Homeless Counts are also required by HUD from cities who receive Continuum of Care Homeless Assistance funding. Homeless counts provide a point-in-time count of the number of persons who are homeless on a given day within a specific jurisdiction. HUD also requires information concerning certain sub-populations of homeless persons which is the primary purpose of homeless surveys.  


Community coalitions founded or co-founded include:

  • Pasadena Partnership to End Homelessness (1991);
  • San Gabriel Valley Consortium on Homelessness (1996);
  • Rediscover MacArthur Park Alliance (2001)


Grants include awards from the following sources and/or programs:

  • U.S. Department of Housing and Urban Development Continuum of Care Homeless Assistance (several jurisdictions);
  • U.S. Department of Health and Human Services;
  • Community Development Block Grant Program (several jurisdictions);
  • Community Service Block Grant Program (several jurisdictions);
  • California Department of Housing and Community Development;
  • Private Foundations



  • Introduction to Urban Studies
    The purpose of the class is to challenge each student's perspective of the city. Students are exposed to a wide variety of topics, theories, and methods that relate to the field of urban studies. Students interact with professionals who are involved in urban life such as elected officials, law enforcement administrators, social service agency representatives, etc. Such persons are guest lecturers and panelists who along with the instructor integrate social responsibility and religion from various points of view. Perspectives include local politics, business and economics, health and human services, law enforcement, community relations, demographics, and arts and leisure.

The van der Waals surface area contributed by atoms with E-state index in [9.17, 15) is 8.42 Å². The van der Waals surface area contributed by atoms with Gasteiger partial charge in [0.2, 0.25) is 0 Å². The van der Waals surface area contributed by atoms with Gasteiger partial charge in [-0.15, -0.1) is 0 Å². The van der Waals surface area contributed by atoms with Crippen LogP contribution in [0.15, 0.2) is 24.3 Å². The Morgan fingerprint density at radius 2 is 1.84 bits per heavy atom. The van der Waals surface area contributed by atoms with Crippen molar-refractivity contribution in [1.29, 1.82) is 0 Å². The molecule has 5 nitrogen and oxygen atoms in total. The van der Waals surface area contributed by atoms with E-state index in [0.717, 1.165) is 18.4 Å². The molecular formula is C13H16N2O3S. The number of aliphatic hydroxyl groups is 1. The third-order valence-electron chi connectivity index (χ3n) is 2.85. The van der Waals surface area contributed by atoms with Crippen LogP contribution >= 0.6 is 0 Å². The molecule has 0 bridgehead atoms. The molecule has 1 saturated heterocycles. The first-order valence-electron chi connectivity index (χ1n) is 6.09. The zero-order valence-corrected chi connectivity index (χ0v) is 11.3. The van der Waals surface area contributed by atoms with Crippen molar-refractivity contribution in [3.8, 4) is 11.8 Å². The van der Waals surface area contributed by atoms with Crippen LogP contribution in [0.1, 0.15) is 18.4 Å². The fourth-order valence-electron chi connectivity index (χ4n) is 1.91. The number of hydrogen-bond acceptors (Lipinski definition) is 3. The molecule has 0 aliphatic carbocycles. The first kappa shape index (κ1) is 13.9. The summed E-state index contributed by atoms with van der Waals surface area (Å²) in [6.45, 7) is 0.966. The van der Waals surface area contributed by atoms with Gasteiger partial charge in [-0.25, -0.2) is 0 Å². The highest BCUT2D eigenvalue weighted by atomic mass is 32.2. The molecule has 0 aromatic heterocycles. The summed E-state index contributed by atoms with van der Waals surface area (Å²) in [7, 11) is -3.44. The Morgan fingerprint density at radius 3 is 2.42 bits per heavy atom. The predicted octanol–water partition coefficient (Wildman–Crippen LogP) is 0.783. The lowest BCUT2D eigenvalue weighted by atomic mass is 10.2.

• Homelessness, Congregations, and Community Partnerships
    During the past 20 years in the United States, homelessness has increased instead of decreased in spite of the many efforts made by public and private agencies including local government and congregations. In addition, hundreds of thousands of households are at-risk of becoming homeless. The class closely examines past strategies and suggests new and revised strategies that provide opportunities for communities and faithful leaders to reverse the surge of homelessness.
  • Integration of Spirituality and Urban Ministry
    The course teaches students to integrate faith, spiritual traditions, spiritual practices, ecclesiology, and urban ministry. Such integration has helped ordinary people live extraordinary lives. Students apply and cultivate their faith, learn and practice spiritual virtues such as reflection, meditation, contemplation, compassion, silence, and be involved in urban ministry which helps them understand more broadly and profoundly their call to a deeper spiritual life that includes being agents of change within the communities and congregations in which they live, work, worship, and serve.
  • Church-Based Urban Research
    Students learn that a congregation needs to understand its social and cultural context and its own character and identity in relationship to its surrounding community. Surrounding communities are described in terms of demographics, organizations, present-day activities, historical events, networks, economics, political structures, and how churches embody certain characteristics in order to engage their community. Research tools and resources are explored and implemented by students.